On March 28-31, 2019 at The Other Art Fair Los Angeles, the women’s arts organization, FEMMEBIT, showcased immersive virtual worlds championing the female voice across the art and tech continuum; exhibiting artworks that question perception through the vivid mediums of virtual reality, metallic paintings, and vibrant digital prints. Featuring artworks of Tara Dilloughery, Amanda Stojanov, Kate Parsons, Janna Avner and Richelle Gribble.
Upon entering booth 116, one experienced the virtual worlds of painterly landscapes and intimidating industrial thoroughfares, invoking altered states and sensations. Through immersive computer software, oil paintings, and limited edition digital prints, visitors were able to capture the sacred qualities of digital ephemera in various different mediums.
The virtual reality work, Steel Scene, created by artists Amanda Stojanov and Tara Dilloughery, guides the viewer through the Port of Los Angeles’s singular pathways of incorrigible industry. To exist within Steel Scene is to invoke feelings of mortality and complete obsolescence beneath fantastical behemoths of steel and enlarged floating objects. Like the Port’s physical reality, this virtual environment acknowledges the individual as eerily alone. While humans, animals, and other life forms weave in and out of the Port of Los Angeles, Steel Scene is here to stay, perpetually churning as the life-blood of Los Angeles.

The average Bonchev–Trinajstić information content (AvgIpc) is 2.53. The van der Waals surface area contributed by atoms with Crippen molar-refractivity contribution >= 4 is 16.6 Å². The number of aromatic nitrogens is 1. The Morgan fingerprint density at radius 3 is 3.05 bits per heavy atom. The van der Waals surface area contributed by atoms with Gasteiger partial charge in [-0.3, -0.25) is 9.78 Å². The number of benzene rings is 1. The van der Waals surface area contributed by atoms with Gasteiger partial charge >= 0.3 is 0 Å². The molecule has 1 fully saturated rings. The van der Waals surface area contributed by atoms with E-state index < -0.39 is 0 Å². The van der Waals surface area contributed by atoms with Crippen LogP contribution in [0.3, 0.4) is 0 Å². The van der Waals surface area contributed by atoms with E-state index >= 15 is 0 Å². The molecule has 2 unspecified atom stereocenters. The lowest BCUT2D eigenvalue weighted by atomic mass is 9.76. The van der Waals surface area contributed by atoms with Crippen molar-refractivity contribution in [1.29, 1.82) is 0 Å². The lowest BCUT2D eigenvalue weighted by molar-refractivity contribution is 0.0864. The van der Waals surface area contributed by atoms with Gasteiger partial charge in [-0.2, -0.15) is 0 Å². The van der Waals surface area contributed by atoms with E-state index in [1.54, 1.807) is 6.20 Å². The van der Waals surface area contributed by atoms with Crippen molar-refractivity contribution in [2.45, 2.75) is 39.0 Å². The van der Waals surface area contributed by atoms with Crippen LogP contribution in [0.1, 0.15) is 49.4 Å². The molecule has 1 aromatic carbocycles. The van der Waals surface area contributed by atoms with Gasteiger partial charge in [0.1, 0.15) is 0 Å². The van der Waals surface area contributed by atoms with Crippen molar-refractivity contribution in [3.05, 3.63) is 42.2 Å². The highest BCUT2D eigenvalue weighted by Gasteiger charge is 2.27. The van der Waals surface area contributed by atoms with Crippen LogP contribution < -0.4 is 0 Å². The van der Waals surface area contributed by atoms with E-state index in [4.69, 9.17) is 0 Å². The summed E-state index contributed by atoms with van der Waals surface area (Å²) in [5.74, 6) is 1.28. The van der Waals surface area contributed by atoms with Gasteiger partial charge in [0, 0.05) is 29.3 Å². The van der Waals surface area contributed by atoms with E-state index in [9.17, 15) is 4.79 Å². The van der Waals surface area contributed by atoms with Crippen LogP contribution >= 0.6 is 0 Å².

Amanda Stojanov and Tara Dilloughery are recent MFA graduates from UCLA’s digital media program. Stojanov’s works include the Stop Motion Animation campaign for Desert Aids Project in the Coachella Valley, empowering and inspiring a new era of awareness, acceptance, and safe sex. Dilloughery regularly exhibits experimental works throughout Los Angeles, including the music festival, Echo Park Rising. Her digital works span media campaigns and introspective art pieces, reflecting psychically violent and bucolic figurations.
Vibrant Matter is a collaborative effort of FEMMEBIT cofounder Kate Parsons and Ben Vance. Parsons and Vance co-created the pioneering boutique studio FLOATLAND, which exhibits bespoke virtual and augmented reality for commercial galleries and museums, such as SFMoMA, Art Basel, and SXSW.
Vibrant Matter consists of painterly interactions within a kaleidoscopic dreamland of layered video textures. Femmebit cofounder and curator Sharsten Plenge describes their works as “a meditation on organic and inorganic structures; flickering forms dissolve into lush amorphous glitches and textural, fluid landscapes. Through a site-specific VR journey, these hybridizations become a portal for new cognitive experiences to take place to uncover a surreal hyperreal— a realm just beyond the ‘natural’ state.”